Forward Partners, the early-stage venture fund and startup studio, has long offered something a little different to the U.K’s tech startup ecosystem, and today the VC is continuing that trend with the launch of “Forward Advances,” a revenue-based finance solution for startups that need to bolster marketing.
Aimed at “fast-growing” e-commerce, marketplace and B2C SaaS businesses, Forward Advances will provide growth capital to startups in return for a 6% flat fee, with repayments taken as a small percentage of monthly revenue.
“Unlike traditional venture capital or standard bank loans, a Forward Advance unlocks a novel way for founders to finance their marketing spend without giving up equity, or having to commit to personal warranties,” explains Forward.
Crucially, this sees repayments structured as a percentage of revenues, meaning that companies won’t be required to make large repayments during tough economic times i.e. slower months mean smaller payments.
In addition to the loan, Forward Partners says founders will have access its startup studio team, comprising product and growth specialists that can offer hands-on expertise and help accelerate their growth. The idea is that alongside capital, Forward Advances will provide insight into how the marketing cash is best deployed to make the most difference.
Forward Partners’ Luke Smith is leading Forward Advances, and says that customer research carried out by the VC revealed that raising capital to invest in marketing is often difficult. “Founders find it lengthy, costly, dilutive, stressful or a combination of all four,” he says. One way to remedy this is by combining “flexible funding” with in-house growth specialists, which is exactly what Forward Partners is doing.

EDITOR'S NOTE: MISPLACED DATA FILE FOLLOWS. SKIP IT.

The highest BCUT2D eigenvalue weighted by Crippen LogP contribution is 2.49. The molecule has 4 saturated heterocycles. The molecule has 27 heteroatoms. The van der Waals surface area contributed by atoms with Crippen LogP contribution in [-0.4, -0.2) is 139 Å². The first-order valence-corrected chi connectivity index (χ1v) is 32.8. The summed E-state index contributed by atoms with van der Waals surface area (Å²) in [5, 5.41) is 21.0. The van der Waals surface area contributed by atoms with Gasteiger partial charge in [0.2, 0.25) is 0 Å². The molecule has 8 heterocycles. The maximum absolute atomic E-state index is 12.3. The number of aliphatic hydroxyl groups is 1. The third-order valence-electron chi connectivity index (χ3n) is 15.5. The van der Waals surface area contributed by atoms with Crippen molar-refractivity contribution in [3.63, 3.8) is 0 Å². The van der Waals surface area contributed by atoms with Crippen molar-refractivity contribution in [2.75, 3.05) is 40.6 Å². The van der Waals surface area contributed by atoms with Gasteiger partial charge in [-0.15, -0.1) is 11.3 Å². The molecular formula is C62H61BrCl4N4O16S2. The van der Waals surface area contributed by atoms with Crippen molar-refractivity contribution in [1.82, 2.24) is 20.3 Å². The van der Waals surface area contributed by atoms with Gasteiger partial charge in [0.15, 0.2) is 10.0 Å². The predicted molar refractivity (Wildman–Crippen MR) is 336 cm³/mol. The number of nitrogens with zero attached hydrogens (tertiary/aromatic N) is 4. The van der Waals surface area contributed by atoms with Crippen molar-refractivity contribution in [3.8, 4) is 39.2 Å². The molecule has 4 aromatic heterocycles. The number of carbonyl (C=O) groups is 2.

Which brings us to the current Coronavirus pandemic and resulting slowdown and certainty, leading me to ask if there could be a worse time to launch a revenue-based finance product?
“This is definitely a hard time for a lot of e-commerce and marketplace companies, particularly those in sectors that have been hit hard by COVID-19 disruption such as travel or events, and we’ve sadly had to turn down some companies in those spaces,” says Smith.
“However, we’ve seen that a number of sectors such as household goods, gaming or edtech are showing strong growth. We will focus on sectors that are positively impacted or unaffected by the disruption for the next few months and then broaden our sector focus as the market improves. With VC funding expected to pull back, we expect that a lot of companies with strong fundamentals will need cash to fund growth.”
More broadly, Smith underlines that Forward Advances is focusing on companies with “strong fundamentals.” This sees the VC look at cash flow as part of the decision making process and will only make advances to companies that it believes will be able to repay the loan. “That said, the loans are unsecured, so we can’t be sure we will get our money back and if companies revenues fall to zero we don’t get repaid,” he explains.
Asked why more VCs don’t offer this kind of product, Smith says that despite making lots of risky investments, the VC industry is generally “very conservative” when it comes to its own business model. “Forward Partners has always been a little different, first by building our studio team that offers a level of support to our portfolio not seen at other VC funds, and now by launching Forward Advances,” he adds. “We see ourselves as a service provider to entrepreneurs and plan to keep broadening the range of services that we offer.”